IRAs for Kids
IRAs for Kids
Unless your child becomes an Internet mogul or hits the lottery, he probably won't earn a million dollars in one lump sum. Still, he can amass this kind of fortune with very little effort. The keys to becoming a millionaire are starting young and enjoying the magic of compounding.
Getting your child to start thinking about retirement before he's even out of school can produce several benefits.
Watch Your Step
Check out the treatment of IRAs under your state income tax law (if you have one). Most states allow for the same treatment as on the federal tax return, but some have different rules.
Watch Your Step
Before you get carried away with the size of the fortune your child can have in retirement, don't forget to factor in how much it will really be worth at that time. Inflation will eat into the buying power of his retirement dollars.
- He'll start to appreciate the need to think about the subject, something that many grown-ups put off until retirement is already upon them. He'll be able to learn about different ways to save for retirement, using tax-advantaged savings vehicles and other methods to build up a retirement fund.
- He'll start to learn about tax-favored ways to save for retirement. My teenagers started their IRAs the year they received their first W-2 form. The process of opening the account—they had to sign the papers—led to an explanation of what IRAs are all about and how they'll benefit from their contributions.
- He'll have less pressure to save for retirement if he starts doing it early. For example, if he wants to have $1 million by age 65 and he starts saving at 15, he has to put in only $56.33 each month (assuming an annual return of 10 percent). If he doesn't start saving for this fund until he's 30, he'll have to save $258.49 each month. If he delays until he's 50, the monthly savings amount climbs to $2,383.83.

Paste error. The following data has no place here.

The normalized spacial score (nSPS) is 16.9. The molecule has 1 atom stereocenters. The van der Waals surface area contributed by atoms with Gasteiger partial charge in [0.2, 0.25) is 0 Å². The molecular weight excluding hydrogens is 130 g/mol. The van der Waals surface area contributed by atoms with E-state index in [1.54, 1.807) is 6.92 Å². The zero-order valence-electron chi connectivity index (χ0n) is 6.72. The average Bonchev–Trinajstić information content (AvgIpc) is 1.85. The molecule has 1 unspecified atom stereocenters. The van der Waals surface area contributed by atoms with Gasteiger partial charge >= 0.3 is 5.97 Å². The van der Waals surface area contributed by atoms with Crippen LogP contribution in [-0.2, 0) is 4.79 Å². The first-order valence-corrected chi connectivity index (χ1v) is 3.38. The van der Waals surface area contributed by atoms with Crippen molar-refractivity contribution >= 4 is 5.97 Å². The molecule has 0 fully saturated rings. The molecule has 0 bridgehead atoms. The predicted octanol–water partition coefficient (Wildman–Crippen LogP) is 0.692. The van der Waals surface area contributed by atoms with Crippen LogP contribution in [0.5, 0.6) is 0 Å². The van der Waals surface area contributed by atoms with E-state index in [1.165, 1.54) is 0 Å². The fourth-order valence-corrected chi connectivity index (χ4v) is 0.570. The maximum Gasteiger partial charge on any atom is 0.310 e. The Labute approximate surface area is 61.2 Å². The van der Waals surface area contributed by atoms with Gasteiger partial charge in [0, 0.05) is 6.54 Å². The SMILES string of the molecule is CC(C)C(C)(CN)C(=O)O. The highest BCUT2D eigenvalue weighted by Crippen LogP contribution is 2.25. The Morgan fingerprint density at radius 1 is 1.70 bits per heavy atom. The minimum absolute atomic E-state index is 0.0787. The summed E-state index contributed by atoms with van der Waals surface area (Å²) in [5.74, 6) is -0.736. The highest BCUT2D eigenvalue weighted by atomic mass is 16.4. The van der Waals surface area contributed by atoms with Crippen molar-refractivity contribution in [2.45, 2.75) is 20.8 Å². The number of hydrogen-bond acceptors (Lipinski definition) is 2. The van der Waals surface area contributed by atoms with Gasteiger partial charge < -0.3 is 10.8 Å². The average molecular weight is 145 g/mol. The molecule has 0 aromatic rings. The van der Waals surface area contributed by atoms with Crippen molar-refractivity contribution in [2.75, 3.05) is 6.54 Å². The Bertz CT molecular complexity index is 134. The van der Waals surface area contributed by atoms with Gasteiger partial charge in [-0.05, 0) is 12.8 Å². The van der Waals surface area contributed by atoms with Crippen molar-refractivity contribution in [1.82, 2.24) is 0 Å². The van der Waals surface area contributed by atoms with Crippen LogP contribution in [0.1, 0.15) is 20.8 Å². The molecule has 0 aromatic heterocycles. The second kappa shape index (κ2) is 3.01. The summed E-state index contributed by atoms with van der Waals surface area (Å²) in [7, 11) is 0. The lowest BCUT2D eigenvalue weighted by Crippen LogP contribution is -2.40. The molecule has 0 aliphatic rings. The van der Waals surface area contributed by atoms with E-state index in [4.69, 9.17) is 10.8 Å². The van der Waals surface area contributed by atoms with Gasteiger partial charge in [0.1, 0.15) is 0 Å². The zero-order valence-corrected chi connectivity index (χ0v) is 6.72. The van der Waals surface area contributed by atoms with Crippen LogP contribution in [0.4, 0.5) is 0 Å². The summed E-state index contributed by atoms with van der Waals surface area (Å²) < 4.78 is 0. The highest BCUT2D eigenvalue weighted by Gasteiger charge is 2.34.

As long as your child is working—even part-time—he's in a position to start his retirement fund. The best way to do this on a tax-advantaged basis is by contributing to an IRA. An IRA, which is short for individual retirement arrangement or account, is a creature of federal tax law.
By starting young, your child has a longer time to save for retirement. This can mean that your child must save less to reach the same savings goal than someone who starts later in life. This also can mean a greater savings fund by retirement age.
If your child starts contributing to an IRA at the age of 18 and puts in the full $2,000 limit each year until he's 27, he'll have a $1 million by the time he's 67 without adding another penny. This example assumes an annual return of just 9 percent. Think what can be accumulated by retirement if he can get 15 percent or even 20 percent on his money each year (the S&P 500 has returned more than 20 percent for the past four years).